As canonically stated by the Restatement (Third) of Trusts (19921) and the Uniform Prudent Investor Act (1994) (hereafter, UPIA), the prudent investor rule requires a trustee to manage a trust portfolio with “an overall investment strategy having risk and return objectives reasonably suited to the trust” and to “diversify the investments of the trust” (UPIA, sec. 2[b], 3; see also Restatement [Third], sec. 90[a]-[b]). Upon assuming office, a trustee has a “reasonable time … to make and implement” an investment program that complies with the rule (UPIA, sec. 4; Restatement [Third], sec. 92). Thereafter, compliance with the rule is a “continuing responsibility” (UPIA, sec. 2, comment). The trustee is under an “ongoing duty to monitor investments and to make portfolio adjustments if and as appropriate” (Restatement [Third], sec. 90, comment e). Accordingly, under the rule a trustee must minimize idiosyncratic risk, align market risk with beneficiary risk tolerance, and manage market risk exposure on an ongoing basis. The rule thus reoriented trust investment law from categorical risk avoidance to more nuanced risk management.
Incorporating modern portfolio theory into the law of fiduciary investment should provoke little controversy. Whether fiduciaries have applied the law properly in practice, however, has yet to be studied. The importance of this question is highlighted by the fact that, since adoption of the rule, stockholdings in personal trusts have increased substantially at the expense of government bonds, in part in response to the rule (Schanzenbach and Sitkoff 2007). Against this backdrop of increased exposure to market risk since adoption of the rule, we examine how the rule has affected management of market risk by trustees. It bears repeating that the rule “does not call for avoidance of risk by trustees,” but rather for “prudent management of risk” (Restatement [Third], sec. 90, comment e).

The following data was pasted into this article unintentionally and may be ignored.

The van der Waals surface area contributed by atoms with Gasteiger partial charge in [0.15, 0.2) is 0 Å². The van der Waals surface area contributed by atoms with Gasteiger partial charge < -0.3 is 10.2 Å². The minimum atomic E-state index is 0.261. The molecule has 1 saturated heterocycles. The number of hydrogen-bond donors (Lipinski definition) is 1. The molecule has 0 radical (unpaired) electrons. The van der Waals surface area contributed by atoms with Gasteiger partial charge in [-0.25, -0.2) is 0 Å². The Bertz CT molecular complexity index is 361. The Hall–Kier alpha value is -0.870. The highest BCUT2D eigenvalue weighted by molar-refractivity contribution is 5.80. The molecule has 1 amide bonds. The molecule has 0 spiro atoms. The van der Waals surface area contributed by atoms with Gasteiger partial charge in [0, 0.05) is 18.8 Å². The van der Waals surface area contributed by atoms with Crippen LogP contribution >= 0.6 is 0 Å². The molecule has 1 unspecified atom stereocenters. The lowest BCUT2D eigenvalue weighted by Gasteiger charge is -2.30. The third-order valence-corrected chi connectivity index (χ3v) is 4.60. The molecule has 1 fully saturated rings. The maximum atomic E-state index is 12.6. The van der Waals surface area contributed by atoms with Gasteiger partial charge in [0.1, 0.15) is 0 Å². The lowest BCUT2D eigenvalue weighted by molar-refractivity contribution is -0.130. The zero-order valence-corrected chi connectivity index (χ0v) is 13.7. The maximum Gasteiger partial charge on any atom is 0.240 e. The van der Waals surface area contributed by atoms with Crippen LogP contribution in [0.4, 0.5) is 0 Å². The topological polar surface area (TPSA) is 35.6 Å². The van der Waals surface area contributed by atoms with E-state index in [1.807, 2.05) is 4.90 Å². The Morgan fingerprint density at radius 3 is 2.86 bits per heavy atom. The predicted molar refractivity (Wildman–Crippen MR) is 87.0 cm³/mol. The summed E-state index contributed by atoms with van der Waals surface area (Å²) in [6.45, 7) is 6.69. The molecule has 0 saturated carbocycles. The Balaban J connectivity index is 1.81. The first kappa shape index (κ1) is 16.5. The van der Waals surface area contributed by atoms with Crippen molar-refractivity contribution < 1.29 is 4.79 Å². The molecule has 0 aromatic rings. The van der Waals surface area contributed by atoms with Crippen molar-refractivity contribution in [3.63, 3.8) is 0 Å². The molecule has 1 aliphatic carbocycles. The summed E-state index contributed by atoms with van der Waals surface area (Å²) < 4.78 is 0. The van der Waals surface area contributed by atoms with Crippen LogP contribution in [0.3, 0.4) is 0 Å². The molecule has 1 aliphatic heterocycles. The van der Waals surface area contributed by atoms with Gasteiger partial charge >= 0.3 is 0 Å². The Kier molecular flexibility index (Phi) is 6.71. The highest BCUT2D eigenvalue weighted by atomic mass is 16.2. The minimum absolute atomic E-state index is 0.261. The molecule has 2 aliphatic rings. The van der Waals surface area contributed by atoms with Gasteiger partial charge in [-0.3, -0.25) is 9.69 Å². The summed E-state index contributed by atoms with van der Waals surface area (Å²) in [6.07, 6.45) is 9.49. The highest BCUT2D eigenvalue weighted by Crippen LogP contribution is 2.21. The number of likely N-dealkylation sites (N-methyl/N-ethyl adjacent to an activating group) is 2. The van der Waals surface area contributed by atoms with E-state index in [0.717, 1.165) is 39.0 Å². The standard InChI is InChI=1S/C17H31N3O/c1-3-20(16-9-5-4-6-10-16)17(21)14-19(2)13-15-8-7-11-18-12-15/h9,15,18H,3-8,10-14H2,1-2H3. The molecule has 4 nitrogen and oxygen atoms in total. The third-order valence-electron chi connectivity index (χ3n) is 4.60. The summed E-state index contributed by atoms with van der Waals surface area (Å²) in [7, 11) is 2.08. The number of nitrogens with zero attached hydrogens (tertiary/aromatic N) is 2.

Our analysis, which relies primarily on data from bank trust holdings, proceeds in two steps. First, we examine sensitivity to beneficiary risk tolerance in trust asset allocation. The heart of the prudent investor rule is the command to trustees to implement “an overall investment strategy having risk and return objectives reasonably suited to the trust” (UPIA, sec. 2[b]; see also Restatement [Third], sec. 90[a]). We use average trust account size as a proxy for beneficiary risk tolerance, reasoning that beneficiaries of larger trusts will tend to have more tolerance for risk than beneficiaries of smaller trusts. The data show that stock holdings and average trust account size have been strongly correlated across the entire period under study, both before and after the reform. Moreover, we find that adoption of the prudent investor rule primarily increased stockholdings by banks with trust account sizes in the 25th to 90th percentiles. Banks with small average account sizes did not increase their stockholdings after the reform, likely because their trust accounts should have been conservatively invested in all events and so were not constrained solely by prior law. In some specifications, banks with the largest average account sizes also appear less responsive to the reform, implying that the reform may have mattered less for the largest trusts.